There would also be a chance for witnesses if Murkowksi is the only senator to add her support. That would leave the vote at 50-50, assuming no Democrats switch. In that case, Chief Justice Roberts could decide to break the tie. So far, however, he has signaled very little interest in putting his hand on the scale, only once admonishing both sides to remain civil.
If Roberts declines to become an active player, a 50-50 vote fails under the rules of the trial.
Alexander's decision seems to be a win for the argument made by famed Trump lawyer Alan Dershowitz, who said Wednesday that a president could not be impeached if his motivation for an act was "mixed," and was at least in part in the interests of the nation. Dershowitz said that would be true even if, in the belief of the president, that his reelection was what would be the best interests of the nation.
Here is Alexander's full statement:
Washington, D.C., January 30, 2020 -- United States Senator Lamar Alexander (R-Tenn.) today released the following statement on his vote regarding additional evidence in the impeachment proceedings:
“I worked with other senators to make sure that we have the right to ask for more documents and witnesses, but there is no need for more evidence to prove something that has already been proven and that does not meet the United States Constitution’s high bar for an impeachable offense.
“There is no need for more evidence to prove that the president asked Ukraine to investigate Joe Biden and his son, Hunter; he said this on television on October 3, 2019, and during his July 25, 2019, telephone call with the president of Ukraine. There is no need for more evidence to conclude that the president withheld United States aid, at least in part, to pressure Ukraine to investigate the Bidens; the House managers have proved this with what they call a ‘mountain of overwhelming evidence.’ There is no need to consider further the frivolous second article of impeachment that would remove the president for asserting his constitutional prerogative to protect confidential conversations with his close advisers.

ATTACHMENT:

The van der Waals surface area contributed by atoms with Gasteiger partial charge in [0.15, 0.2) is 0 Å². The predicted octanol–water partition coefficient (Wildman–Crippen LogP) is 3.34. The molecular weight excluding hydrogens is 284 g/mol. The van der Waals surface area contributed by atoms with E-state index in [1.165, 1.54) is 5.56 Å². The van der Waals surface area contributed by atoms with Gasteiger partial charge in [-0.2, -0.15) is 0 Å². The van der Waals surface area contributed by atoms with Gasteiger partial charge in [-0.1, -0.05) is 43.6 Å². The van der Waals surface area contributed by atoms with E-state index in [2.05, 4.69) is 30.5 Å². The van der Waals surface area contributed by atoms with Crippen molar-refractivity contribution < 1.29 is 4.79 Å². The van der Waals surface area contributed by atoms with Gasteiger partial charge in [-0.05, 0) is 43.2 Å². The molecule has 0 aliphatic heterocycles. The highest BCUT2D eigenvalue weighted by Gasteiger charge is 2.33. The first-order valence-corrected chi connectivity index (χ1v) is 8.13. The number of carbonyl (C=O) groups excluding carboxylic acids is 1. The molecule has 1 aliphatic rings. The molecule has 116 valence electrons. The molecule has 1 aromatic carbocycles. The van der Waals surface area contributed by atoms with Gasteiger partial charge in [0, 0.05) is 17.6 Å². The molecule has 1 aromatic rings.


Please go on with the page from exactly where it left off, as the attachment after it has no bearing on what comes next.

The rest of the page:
“It was inappropriate for the president to ask a foreign leader to investigate his political opponent and to withhold United States aid to encourage that investigation. When elected officials inappropriately interfere with such investigations, it undermines the principle of equal justice under the law. But the Constitution does not give the Senate the power to remove the president from office and ban him from this year’s ballot simply for actions that are inappropriate.
“The question then is not whether the president did it, but whether the United States Senate or the American people should decide what to do about what he did. I believe that the Constitution provides that the people should make that decision in the presidential election that begins in Iowa on Monday.
“The Senate has spent nine long days considering this ‘mountain’ of evidence, the arguments of the House managers and the president’s lawyers, their answers to senators’ questions and the House record. Even if the House charges were true, they do not meet the Constitution’s ‘treason, bribery, or other high crimes and misdemeanors’ standard for an impeachable offense.
“The framers believed that there should never, ever be a partisan impeachment. That is why the Constitution requires a 2/3 vote of the Senate for conviction. Yet not one House Republican voted for these articles. If this shallow, hurried and wholly partisan impeachment were to succeed, it would rip the country apart, pouring gasoline on the fire of cultural divisions that already exist. It would create the weapon of perpetual impeachment to be used against future presidents whenever the House of Representatives is of a different political party.
“Our founding documents provide for duly elected presidents who serve with ‘the consent of the governed,’ not at the pleasure of the United States Congress. Let the people decide.”